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iron buy online at American Supps

Synonyms: Iron

Required for / function: Formation of the red blood pigment, part of important biochemical and enzymatic processes in the body

Deficiency symptoms: anemia, resulting in poor performance, tiredness, difficulty concentrating, headache, dizziness and pale skin

Symptoms of overdose: heart and liver problems, toxic effect given long-term overdose

Dosage range according to GE / Dr. according to GE / Dr. Colgan: 10-18 mg / 20-35 mg

Natural occurrence: meat, fish, cheese, eggs, liver, chocolate and legumes

What is iron


Iron is an essential trace element and is involved in many vital processes in the human body, especially blood formation. A certain amount of iron must be present in the body for these processes to run smoothly. This is not always possible through diet, as several factors come together so that the body can actually absorb and use the iron it has absorbed. Here iron can be used as a dietary supplement to prevent iron deficiency. However, it is important that you use a high-quality iron product, such as from Garden of Life. Garden of Life relies on getting the nutrients from real food and not producing them synthetically. This guarantees a better absorption of the body. We can particularly recommend:

Iron duties

Iron also plays an important role in many biochemical and enzymatic processes, such as the production of neurotransmitters such as serotonin and dopamine, energy metabolism, immune system function and the build-up of collagen.

Iron deficiency

If there is a reduction in total body iron, it is referred to as iron deficiency. Iron deficiency is one of the most common deficiency diseases and is very common worldwide. Children and women in particular (especially during pregnancy and women with heavy menstrual bleeding) often suffer from iron deficiency. An iron deficiency develops gradually. First, the body uses iron stores. If the stores are exhausted, blood formation is impaired. The typical iron deficiency symptoms and a hemoglobin value (HB value) that are too low arise.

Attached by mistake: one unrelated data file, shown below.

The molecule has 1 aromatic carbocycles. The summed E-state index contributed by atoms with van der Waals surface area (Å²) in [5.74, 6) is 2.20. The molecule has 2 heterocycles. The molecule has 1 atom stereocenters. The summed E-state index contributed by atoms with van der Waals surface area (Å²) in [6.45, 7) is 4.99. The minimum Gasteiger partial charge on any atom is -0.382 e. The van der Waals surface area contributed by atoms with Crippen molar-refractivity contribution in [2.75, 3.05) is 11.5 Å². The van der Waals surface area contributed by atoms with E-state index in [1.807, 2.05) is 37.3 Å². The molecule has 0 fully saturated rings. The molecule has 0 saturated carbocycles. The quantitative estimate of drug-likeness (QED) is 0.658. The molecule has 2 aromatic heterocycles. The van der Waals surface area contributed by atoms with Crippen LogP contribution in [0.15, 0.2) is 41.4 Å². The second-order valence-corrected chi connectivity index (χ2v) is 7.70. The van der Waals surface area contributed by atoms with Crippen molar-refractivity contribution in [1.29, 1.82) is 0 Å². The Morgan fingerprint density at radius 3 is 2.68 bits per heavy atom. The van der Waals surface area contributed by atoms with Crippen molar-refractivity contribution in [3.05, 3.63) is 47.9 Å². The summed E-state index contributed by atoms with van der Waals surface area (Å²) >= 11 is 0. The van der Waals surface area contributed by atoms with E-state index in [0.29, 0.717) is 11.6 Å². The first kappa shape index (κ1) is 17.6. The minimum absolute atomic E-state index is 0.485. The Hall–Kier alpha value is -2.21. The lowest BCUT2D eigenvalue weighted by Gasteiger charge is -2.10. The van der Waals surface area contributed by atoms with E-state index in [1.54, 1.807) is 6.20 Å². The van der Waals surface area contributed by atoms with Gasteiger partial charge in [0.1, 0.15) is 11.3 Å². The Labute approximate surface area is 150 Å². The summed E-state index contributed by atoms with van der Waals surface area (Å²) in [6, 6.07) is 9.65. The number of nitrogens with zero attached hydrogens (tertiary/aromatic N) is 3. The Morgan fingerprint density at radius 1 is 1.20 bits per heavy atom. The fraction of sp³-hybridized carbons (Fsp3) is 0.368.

Iron requirement


According to the DGE, the recommended daily intake is 10-18 mg, although 1-2 mg per day could be considered completely sufficient if iron were absorbed better by the body. Just 10% of the amount originally ingested is used by the body. The absorption is also hindered by phytic acid (an active ingredient that is particularly found in cereals) and black tea. Iron from animal protein is usually better absorbed, mostly up to 30%, which explains why a steak is considered an optimal source of iron for bodybuilders. The maximum intake can also be increased by adding vitamin C at the same time. Reason enough to season your meat with a dash of lemon juice soon.

Iron for athletes

Dr. Michael Colgan advises intensely exercising athletes to consume 20-35 mg daily. One reason for the significantly higher recommendation compared to the DGE is that iron is excreted through sweat, among other things.

Iron foods

Natural sources of iron are meat, fish, cheese, eggs, liver, chocolate and legumes, although the content of the individual foods is often insufficient to meet the increased requirements in sport. Beef, for example, contains 2.5 mg per 100 g, which would correspond to a good portion of 1,400 g with a daily requirement of up to 35 g. The misconception that spinach is a veritable iron bomb is based on a point error that was made during the analysis. 100 mg does not contain the often-touted 26 mg iron, but only a tenth of it - namely 2.6 mg.

Iron dietary supplement useful?

A supplementary intake of an iron supplement is not absolutely necessary for bodybuilders who eat primarily meat. A supplement is more recommended for those athletes who only eat iron-containing foods irregularly, as well as for women who are subject to high blood and thus iron loss due to their monthly period.

Iron Deficiency During Pregnancy

Iron deficiency occurs quite frequently, especially during pregnancy, and should be watched carefully. During pregnancy, women have to produce approx. 30 to 40% more blood so that the growing child has sufficient blood supply and can develop properly. The iron requirement during pregnancy is therefore significantly higher than usual. Pregnant women should consume 30 mg of iron daily through their diet to ensure a sufficient supply of iron. It is best to stand three times a week lean meat (especially beef) on the menu. Women who follow a vegetarian or vegan diet while pregnant should pay particular attention to a very adequate supply of iron. These include iron-rich vegetables and grains (e.g. millet). Since vegetable iron is not so well absorbed by the body, fruits and vegetables rich in vitamin C should be consumed at the same time.